Monday, April 1, 2019

Thoughts from the weekend

There was some grumbling on my Twitter feed about the quick hook for Michael Pineda, who worked just four innings, allowing one hit and throwing just 40 pitches, before giving way to Martin Perez.

The complainers generally recognized that the plan coming into the game was four innings from each, in a "piggyback" arrangement designed to keep Perez, destined for a starters role, stretched out, But with Pineda faring so well, their argument went, let Perez do his extra throwing in the bullpen to imaginary hitters and let Pineda go deeper.

Were that game being played in the defunct Metrodome, I might grant that argument. But it was outdoors on a chilly if sunny day, and Pineda is in his second full season after Tommy John surgery. A quick hook for him was justified.


Three games for the Twins under new skipper Rocco Baldelli, three different starting catchers -- and essentially one batting order, with whoever is catching hitting eighth.

I daresay the three previous Twins skippers, dating back more than two decades, would have made a point of getting everybody on the bench a start in the opening series. Baldelli did not. Ehire Adrianza, Tyler Austin and Jake Cave all got into Sunday's game late, after it was all but decided, and each got an at-bat, and Cave pinch-ran Saturday.

And that's all the action that trio got in the Cleveland series. Each, in my estimate, is on the active roster only because of injury and the rash of off-days. None has a real purpose on the roster.

Plenty of managers -- and Tom Kelly was emphatically of this mindset, Ron Gardenhire less so -- take the approach of: If he's on the roster, I need to find a use for him. Three games in, it appears Baldelli is not interested in crimping the playing time of his regulars to get this trio some at-bats.


Cleveland was, and doubtless remains, the consensus pick to win the AL Central. I've grown increasingly skeptical of that in recent weeks, partly on the basis of the Tribe's unwillingness/inability to rebuild its outfield.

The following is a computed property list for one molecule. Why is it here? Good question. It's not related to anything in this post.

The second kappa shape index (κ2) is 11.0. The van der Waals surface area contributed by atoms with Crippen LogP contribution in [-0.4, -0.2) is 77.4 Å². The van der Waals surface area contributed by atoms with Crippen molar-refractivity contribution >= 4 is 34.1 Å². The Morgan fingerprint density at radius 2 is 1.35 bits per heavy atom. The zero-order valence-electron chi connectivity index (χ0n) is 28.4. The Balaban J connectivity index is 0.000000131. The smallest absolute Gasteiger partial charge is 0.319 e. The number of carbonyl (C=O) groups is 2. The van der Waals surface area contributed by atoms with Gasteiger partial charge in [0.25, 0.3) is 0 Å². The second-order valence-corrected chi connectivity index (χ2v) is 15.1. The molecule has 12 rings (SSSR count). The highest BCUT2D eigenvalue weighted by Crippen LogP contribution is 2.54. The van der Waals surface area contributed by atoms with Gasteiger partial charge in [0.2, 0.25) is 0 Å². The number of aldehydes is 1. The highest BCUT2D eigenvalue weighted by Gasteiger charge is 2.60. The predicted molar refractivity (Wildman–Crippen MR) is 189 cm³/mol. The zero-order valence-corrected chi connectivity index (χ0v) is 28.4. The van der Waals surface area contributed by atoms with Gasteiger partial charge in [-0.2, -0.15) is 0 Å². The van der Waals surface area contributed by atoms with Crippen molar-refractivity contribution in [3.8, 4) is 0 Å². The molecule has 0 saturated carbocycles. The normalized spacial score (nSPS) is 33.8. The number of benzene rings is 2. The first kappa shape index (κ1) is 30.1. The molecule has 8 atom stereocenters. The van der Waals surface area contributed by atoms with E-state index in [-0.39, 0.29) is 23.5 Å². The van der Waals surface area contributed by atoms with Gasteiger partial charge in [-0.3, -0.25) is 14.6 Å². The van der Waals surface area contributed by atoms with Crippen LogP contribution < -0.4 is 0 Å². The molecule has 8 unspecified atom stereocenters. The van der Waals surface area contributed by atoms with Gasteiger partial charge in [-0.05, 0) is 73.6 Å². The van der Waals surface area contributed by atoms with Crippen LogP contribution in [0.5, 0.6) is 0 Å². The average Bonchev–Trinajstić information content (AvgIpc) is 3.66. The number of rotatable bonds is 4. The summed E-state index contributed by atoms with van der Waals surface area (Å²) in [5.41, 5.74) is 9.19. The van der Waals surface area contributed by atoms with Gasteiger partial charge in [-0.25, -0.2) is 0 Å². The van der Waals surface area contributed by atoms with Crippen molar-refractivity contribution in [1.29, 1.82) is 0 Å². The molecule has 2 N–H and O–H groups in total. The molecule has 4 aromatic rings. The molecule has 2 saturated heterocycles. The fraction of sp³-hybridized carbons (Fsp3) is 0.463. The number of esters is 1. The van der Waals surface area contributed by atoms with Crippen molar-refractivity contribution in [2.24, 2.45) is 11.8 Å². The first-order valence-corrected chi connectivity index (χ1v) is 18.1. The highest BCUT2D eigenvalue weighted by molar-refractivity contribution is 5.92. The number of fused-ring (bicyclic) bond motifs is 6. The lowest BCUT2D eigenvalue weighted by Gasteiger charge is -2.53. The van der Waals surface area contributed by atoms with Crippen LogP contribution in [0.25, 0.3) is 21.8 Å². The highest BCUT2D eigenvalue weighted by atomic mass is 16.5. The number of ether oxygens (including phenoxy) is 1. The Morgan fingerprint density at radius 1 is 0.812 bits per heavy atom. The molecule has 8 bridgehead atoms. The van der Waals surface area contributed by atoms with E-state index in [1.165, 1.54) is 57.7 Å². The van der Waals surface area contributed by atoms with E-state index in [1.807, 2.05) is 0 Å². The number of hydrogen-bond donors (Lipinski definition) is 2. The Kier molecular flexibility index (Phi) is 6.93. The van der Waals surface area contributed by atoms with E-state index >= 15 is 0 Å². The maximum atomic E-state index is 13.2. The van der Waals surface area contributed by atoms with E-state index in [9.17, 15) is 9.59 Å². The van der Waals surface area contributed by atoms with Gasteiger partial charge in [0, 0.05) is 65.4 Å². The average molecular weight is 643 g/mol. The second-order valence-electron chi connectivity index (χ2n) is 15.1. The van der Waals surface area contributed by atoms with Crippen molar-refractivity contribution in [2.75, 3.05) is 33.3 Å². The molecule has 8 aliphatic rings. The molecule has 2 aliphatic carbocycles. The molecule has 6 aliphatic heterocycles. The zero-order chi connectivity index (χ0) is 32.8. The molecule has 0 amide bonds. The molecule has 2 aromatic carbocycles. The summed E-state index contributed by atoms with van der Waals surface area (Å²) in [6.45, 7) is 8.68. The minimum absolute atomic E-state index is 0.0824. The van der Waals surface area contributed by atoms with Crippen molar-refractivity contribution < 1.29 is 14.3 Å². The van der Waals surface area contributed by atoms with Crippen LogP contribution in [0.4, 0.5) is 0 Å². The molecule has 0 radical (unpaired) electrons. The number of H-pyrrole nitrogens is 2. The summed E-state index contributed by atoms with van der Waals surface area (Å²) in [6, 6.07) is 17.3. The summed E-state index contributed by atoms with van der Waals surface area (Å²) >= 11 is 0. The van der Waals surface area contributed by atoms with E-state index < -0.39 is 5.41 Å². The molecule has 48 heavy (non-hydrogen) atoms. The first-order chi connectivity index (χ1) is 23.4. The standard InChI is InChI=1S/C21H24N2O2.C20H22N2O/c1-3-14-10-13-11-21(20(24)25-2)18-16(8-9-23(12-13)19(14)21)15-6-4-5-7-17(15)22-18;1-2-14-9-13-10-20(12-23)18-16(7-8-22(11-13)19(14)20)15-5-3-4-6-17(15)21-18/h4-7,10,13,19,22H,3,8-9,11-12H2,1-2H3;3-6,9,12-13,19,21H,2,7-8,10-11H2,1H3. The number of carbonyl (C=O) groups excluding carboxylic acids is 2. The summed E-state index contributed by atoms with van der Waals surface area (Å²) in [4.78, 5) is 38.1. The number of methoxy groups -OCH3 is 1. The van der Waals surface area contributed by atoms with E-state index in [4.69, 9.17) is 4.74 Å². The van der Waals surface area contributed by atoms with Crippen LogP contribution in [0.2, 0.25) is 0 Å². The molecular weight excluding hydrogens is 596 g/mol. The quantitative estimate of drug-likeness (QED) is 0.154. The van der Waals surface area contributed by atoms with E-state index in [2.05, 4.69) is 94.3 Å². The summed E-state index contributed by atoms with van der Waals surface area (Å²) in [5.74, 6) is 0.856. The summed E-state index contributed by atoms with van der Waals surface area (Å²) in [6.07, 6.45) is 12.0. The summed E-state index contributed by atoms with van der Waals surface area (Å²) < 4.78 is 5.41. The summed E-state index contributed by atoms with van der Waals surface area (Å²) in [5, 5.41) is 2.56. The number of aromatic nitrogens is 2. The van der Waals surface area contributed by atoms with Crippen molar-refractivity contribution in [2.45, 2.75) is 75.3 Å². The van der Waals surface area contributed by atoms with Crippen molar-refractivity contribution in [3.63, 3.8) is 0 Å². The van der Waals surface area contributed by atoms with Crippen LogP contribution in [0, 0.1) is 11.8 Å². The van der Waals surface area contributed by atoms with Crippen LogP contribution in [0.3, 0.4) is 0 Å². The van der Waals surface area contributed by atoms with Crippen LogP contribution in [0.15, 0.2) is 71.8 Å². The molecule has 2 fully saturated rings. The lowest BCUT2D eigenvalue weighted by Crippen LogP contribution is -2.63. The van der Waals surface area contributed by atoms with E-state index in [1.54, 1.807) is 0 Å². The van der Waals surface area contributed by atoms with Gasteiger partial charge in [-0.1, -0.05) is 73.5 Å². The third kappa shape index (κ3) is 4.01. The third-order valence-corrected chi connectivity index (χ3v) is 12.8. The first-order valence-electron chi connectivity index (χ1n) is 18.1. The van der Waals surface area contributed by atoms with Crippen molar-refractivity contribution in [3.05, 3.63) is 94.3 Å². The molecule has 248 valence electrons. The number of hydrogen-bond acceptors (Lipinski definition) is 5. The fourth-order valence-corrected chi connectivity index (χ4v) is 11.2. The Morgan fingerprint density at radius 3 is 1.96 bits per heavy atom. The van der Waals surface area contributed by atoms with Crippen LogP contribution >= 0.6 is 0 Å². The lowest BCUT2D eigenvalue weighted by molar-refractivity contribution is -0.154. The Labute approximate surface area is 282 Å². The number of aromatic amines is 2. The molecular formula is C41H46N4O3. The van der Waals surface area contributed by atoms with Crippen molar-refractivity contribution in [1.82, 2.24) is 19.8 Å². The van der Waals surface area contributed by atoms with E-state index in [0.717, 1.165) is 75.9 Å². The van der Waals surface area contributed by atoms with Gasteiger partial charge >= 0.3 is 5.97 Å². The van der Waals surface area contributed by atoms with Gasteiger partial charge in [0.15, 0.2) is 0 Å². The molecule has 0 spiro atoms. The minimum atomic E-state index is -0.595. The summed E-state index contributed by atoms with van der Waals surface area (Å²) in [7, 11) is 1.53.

Cleveland played this series without middle infielders Francisco Lindor and Jason Kipnis, and Lindor's absence in particular took a key piece out of their puzzle. But even when Lindor and Kipnis return, this is a shallow lineup.

Assume that Lindor and Kipnis return as legitimate top-half-of-the-order hitters, something Kipnis hasn't been the past two seasons. We'll assume it as a best-case scenario anyway. That will give Cleveland some order of Lindor, Jose Ramirez, Kipnis and Carlos Santana hitting leadoff through cleanup, and that's not bad at all (again, assuming Kipnis is the Kipnis of 2013-16). But the bottom half of that lineup ... ugh.

Add in the depletion of their bullpen, and it's not pretty. The Indians have genuine strengths -- that's probably the best rotation in the majors -- and there's a force of habit at work prompting people to forget that Terry Francona doesn't have the talent on hand that he's had in the past. But this weekend displayed the Indians' genuine flaws. The Twins are better balanced, and I think they not only can win this division, they should win it.

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